Rupert Colville said said that chronic overcrowding, lack of sanitation, poor health care and other problems “are by no means confined to Honduras” but also contributed to “a wave of violence in prisons across Latin America” in recent weeks with deaths in Uruguay, Argentina, Venezuela and Chile.



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  3. 18 dead in Honduran prison fire amid inmate riot

    Originally published: March 29, 2012 3:43 PM
    Updated: March 29, 2012 6:03 PM

    By The Associated Press ALBERTO ARCE (Associated Press)

    TEGUCIGALPA, Honduras – (AP) — At least 18 people died during an uprising by armed inmates at a Honduran prison Thursday, one of them decapitated and the others killed by a fire started by the rioters, authorities said.

    The unrest came six weeks after a fire at another prison in Honduras killed 361 inmates. A fire official said the toll from the latest blaze could rise.

    Yair Mesa, police commissioner of the rough northern city of San Pedro Sula, said Thursday’s riot had been brought under control.

    “The uprising has been put down without the need to fire shots,” Mesa said by telephone from inside the prison.

    But National fire chief Alfonso Medina said one part of the prison was still under control of inmates who be armed with grenades.

    San Pedro Sula Bishop Romulo Emiliani arrived outside the prison, saying he had been asked to serve as a negotiator with the inmates.

    Emiliani reflected the prevailing view that such tragedies are bound to recur in Honduras’ overcrowded prison system.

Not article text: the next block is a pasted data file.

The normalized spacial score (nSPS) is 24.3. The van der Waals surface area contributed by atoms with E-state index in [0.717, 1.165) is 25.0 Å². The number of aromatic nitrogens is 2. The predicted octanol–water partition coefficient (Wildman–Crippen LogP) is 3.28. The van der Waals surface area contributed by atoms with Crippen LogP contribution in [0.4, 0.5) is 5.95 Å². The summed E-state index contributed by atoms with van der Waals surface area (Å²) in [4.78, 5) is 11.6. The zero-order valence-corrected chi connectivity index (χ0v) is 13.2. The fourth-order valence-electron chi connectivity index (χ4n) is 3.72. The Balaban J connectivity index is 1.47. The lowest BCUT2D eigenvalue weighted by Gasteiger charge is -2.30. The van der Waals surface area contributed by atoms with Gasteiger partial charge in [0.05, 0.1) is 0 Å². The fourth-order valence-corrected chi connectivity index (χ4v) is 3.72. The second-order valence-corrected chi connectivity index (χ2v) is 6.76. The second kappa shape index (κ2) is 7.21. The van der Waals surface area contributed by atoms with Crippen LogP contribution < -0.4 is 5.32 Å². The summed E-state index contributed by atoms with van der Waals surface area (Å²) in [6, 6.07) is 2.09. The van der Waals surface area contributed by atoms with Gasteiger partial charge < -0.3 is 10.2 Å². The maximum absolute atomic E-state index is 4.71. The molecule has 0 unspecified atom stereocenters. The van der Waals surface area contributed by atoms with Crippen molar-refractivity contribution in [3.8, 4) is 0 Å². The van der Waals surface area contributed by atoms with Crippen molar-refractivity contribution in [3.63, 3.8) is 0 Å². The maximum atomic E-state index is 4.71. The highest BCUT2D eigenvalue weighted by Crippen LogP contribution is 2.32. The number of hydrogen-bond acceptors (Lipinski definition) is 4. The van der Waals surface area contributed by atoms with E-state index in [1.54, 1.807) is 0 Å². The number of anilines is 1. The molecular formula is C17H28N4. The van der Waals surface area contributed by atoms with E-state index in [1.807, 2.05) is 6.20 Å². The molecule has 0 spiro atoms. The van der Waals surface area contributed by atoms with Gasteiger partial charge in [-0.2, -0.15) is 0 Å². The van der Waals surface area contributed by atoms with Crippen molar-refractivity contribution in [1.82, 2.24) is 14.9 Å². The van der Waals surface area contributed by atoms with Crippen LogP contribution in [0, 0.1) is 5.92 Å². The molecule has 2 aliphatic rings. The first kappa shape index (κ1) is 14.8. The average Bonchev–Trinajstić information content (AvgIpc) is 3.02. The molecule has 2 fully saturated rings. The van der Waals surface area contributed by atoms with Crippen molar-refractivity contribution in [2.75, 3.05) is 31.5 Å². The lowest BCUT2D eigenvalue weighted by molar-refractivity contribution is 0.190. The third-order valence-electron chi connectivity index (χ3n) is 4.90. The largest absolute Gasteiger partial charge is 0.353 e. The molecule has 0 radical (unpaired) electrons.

“Everybody has known for some time that the authorities have no interest in the prisons. They are a time bomb that will continue to explode,” the bishop said.

    In 2008, the latest year for which figures are available, Honduras’ prison system had nearly 38 percent more prisoners than it was built to house, according to the London-based International Centre for Prison Studies.

    Mesa said most of the victims apparently died of burns or asphyxiation, but said the cause of death could not immediately be determined because the bodies were so badly burned. One prisoner’s head was cut off and tossed outside the prison during the riot.

    Inmates carried the burned bodies from the site of the blaze and set them out in the prison yard.

    Medina said the death toll was not final because security officers had not been able to check all of the prison.

    City fire chief Jose Danilo Flores said the prisoners themselves appeared to have fought the fire inside the facility. He said the armed inmates initially kept firefighters from entering.

    San Pedro Sula is believed to be one of the most dangerous cities in a country that has the highest homicide rate in the world. A fire at the San Pedro Sula prison in 2004 killed 107 inmates.

    Thursday’s uprising came a month and a half after Honduras’ overcrowded prisons were hit by the worst prison fire in a century — a Feb. 14 conflagration at the Comayagua farm prison that killed 361 inmates.

    Copyright 2012 The Associated Press. All rights reserved.